NAOC discusses global order as Canada copes with the pandemic
There is little consensus on what a new “normal” would be post-COVID-19, but there is no doubt that the pandemic will have far-reaching implications for the global society. The Honourable David Collenette, a business advisor and a former Canadian politician of 30 years, believes that COVID-19’s implications will surpass even those of 9/11.
“The enemy at that time was a state-sponsored terrorist group, motivated by many grievances: historical, territorial, ethnocultural, religious,” Collenette said during the NATO Association of Canada (NAOC) Zoom meeting on Wednesday, May 13.
“Today, the enemy is invisible, hard to detect, and one that respects no boundaries, no social order, no political ideology or religion”
~The Honourable David Collenette
“Today, the enemy is invisible, hard to detect, and one that respects no boundaries, no social order, no political ideology or religion,” he said.
COVID-19 has touched just about every aspect of Canadian society as well as multiple international relations. Collenette believes that the global environment post-COVID-19 will see an acceleration of tensions between states; this could undermine world security and the international order that was crafted post-Second World War.
“As nations look inwards and borders close, domestic inequality could bring pressure on governments to divert attention and allow them to prompt attacks on neighbouring states,” he said.
According to Major-General (Ret.) David Fraser, who also participated in the discussion, such inter-state tensions are well-warranted. Fraser said that the global stage has been shifting for decades because of ineffective U.S. and international strategies in the Middle East and Southwest Asia.
“These failed strategies have allowed countries like Iran and Russia to fill the void where the U.S. used to be,” he said, adding that Libya, Iraq and Syria are examples where Iran and Russia have become a regional power.
Fraser cautioned that countries like Russia would take advantage of the COVID-19 crisis to act against other states. This, in turn, calls for the continuation of collective defence.
“We have a revanchist Russia that’s taken an excursion to the Crimea, and God knows where else they would go if NATO hadn’t been exercising its forces in Europe,” Collenette said. “Assuming continued support for rules-based international order in institutions, the question of enforcement cannot be ignored.”
Julie Dzerowicz, MP for Davenport and the third NAOC discussion participant, believes that Russian aggression is among the trends that, despite the pandemic, will endure.
“We know, domestically, they are hugely impacted by COVID-19,” Dzerowicz said. Russia is currently the third among the world’s worst-hit countries, with 467,673 total coronavirus cases on Sunday, June 7.
“I think they’re trying to deflect any attention to the internal politics,” Dzerowicz said. “We’ve heard of Russian maneuvers in the Arctic. I’m not sure if they’re going to start turning their attention to the Baltics, if they’re going to start turning their attention to Ukraine. We’re not quite sure.”
The possibility of continued Russian aggression amidst the virus challenges the Canadian government’s decision to slow down several defence programs.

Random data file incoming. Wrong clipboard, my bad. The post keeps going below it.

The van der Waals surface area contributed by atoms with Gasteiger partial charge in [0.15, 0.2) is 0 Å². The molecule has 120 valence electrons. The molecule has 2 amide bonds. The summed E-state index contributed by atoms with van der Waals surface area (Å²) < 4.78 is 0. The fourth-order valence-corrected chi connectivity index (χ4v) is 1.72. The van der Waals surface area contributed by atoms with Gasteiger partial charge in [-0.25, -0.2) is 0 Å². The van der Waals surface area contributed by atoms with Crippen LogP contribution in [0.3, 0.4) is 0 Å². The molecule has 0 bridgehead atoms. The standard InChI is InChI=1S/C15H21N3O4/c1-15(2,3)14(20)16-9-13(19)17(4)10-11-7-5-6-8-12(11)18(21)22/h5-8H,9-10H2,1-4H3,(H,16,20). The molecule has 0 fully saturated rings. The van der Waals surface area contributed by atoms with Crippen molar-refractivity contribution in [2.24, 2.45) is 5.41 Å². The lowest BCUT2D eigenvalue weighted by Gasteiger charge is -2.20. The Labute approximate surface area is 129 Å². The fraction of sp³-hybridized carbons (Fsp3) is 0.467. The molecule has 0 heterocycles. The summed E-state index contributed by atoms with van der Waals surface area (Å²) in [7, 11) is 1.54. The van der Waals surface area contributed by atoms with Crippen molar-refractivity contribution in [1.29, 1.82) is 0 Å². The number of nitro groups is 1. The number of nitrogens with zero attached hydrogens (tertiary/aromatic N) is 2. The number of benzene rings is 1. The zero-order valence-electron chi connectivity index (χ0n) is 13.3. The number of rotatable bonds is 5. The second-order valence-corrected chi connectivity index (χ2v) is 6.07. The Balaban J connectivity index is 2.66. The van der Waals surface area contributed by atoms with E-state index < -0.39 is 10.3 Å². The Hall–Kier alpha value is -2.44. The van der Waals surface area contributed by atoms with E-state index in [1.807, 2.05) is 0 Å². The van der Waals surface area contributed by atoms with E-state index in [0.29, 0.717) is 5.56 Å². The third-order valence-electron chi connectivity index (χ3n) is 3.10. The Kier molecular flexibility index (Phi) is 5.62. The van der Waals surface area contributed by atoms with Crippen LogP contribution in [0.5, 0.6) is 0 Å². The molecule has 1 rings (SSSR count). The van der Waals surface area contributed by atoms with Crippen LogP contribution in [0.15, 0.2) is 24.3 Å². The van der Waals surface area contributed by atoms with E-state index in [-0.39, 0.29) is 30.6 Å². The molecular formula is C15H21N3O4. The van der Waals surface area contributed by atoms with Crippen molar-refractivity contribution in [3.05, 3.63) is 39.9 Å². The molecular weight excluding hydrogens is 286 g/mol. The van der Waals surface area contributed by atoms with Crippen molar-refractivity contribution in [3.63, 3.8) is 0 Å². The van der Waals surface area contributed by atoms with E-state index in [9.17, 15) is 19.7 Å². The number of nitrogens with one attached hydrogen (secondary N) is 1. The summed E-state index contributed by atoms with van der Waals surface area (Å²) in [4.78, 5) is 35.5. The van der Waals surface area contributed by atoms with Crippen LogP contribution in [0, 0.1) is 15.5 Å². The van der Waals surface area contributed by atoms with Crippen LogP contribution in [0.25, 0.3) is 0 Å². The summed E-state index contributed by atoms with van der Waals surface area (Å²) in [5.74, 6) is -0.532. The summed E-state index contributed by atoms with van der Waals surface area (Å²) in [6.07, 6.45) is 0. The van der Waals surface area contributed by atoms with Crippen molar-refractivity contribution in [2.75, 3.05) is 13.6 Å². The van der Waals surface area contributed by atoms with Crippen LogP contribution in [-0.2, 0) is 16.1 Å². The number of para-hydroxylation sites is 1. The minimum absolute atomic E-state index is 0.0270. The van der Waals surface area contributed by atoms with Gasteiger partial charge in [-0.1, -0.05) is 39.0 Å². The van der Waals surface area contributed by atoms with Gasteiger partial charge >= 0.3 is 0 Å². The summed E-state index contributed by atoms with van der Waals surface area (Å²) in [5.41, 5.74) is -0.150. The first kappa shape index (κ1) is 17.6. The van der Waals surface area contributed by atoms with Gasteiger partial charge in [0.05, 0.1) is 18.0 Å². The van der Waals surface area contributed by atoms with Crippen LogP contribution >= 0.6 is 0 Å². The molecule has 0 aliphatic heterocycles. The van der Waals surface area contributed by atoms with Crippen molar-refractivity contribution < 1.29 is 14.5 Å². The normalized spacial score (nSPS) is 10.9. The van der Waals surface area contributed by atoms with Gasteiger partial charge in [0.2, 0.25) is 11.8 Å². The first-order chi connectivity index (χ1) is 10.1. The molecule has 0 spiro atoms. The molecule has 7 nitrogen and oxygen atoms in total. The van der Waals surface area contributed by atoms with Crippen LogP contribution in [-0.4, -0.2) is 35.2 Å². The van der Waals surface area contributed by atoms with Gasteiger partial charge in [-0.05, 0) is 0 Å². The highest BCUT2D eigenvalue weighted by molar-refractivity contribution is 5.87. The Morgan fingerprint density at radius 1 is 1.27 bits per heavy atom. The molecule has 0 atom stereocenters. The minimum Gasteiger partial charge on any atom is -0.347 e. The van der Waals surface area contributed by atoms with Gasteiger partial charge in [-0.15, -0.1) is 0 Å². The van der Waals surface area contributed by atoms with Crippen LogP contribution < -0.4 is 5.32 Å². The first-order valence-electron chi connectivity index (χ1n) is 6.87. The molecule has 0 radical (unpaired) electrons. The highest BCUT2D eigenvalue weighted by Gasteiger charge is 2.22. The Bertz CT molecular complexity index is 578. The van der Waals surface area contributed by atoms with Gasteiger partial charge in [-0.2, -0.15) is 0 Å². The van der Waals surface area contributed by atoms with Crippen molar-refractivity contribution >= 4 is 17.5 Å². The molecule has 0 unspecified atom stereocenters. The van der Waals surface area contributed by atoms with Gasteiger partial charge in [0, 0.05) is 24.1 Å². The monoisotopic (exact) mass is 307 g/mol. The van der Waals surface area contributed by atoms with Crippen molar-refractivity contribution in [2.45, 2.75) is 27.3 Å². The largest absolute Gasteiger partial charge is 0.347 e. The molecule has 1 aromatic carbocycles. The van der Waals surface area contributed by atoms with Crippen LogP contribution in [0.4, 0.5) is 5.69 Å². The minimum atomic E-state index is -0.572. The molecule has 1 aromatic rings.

“We have temporarily reduced the number of our personnel that’s been deployed [to Ukraine] for very valid reasons,” Dzerowicz said. “We’ve also decided to pause our training operations in Iraq. We have to keep our personnel safe.”
#CAF soldiers will be arriving in Ukraine mid-June to resume training in support of the Security Forces of Ukraine. Members will isolate for a period of 14 days before joining the mission to protect the force in the COVID-19 environment. #OpUNIFIERpic.twitter.com/KCe8OiubXn
However, all three NAOC panellists agreed that reducing personnel does not mean that countries are open to easing sanctions.
“If a country transgresses international law, as clearly Russia did by moving into Crimea, there have to be consequences,” Collenette said. “There was a consensus to put these sanctions in play. And I don’t think that our resolve should be weakened in any way just because of the economic pressures that we’re all going to have to deal with.”
“The consequences must be paid by Russia, or any other bad actor, for something that they have done that transgresses the norms and values of the international community,” he said.
“We will not stand down on sanctions against Russia,” Dzerowicz added. “We believe that territorial integrity is critical and has to be respected.”
With turbulent times on the horizon, it is essential to understand where Canada’s alliances lie. The fundamental nature of the global situation will change, starting with the transfer of jobs in supply chains back into Canada and the United States. Accordingly, Canada’s relationship with the U.S. will adjust. The participants believe that Canada should understand what the U.S. expects the Canadian government to do, given close ties between the two states.
“Canada has to be more alert, more agile, and always aware of who will continue to cooperate around peace and stability in the world,” Dzerowicz said.
“The United States of America has been going through a huge transformation,” Fraser said. “The isolationist approach that Trump is taking, the failed strategies of the Obama and the Bush administrations, Southwest Asia, the Middle East. Those strategies are going to impact not just the economy, but the stability of the world.”
According to Collenette, in the worst-case scenario where no vaccine is developed, an economic depression will fragment the world economy. It will accelerate uncontrolled migration and fuel more strident world-wide nationalism. The world can expect a lot more destabilization in 15 to 20 years, which will gradually deteriorate global security.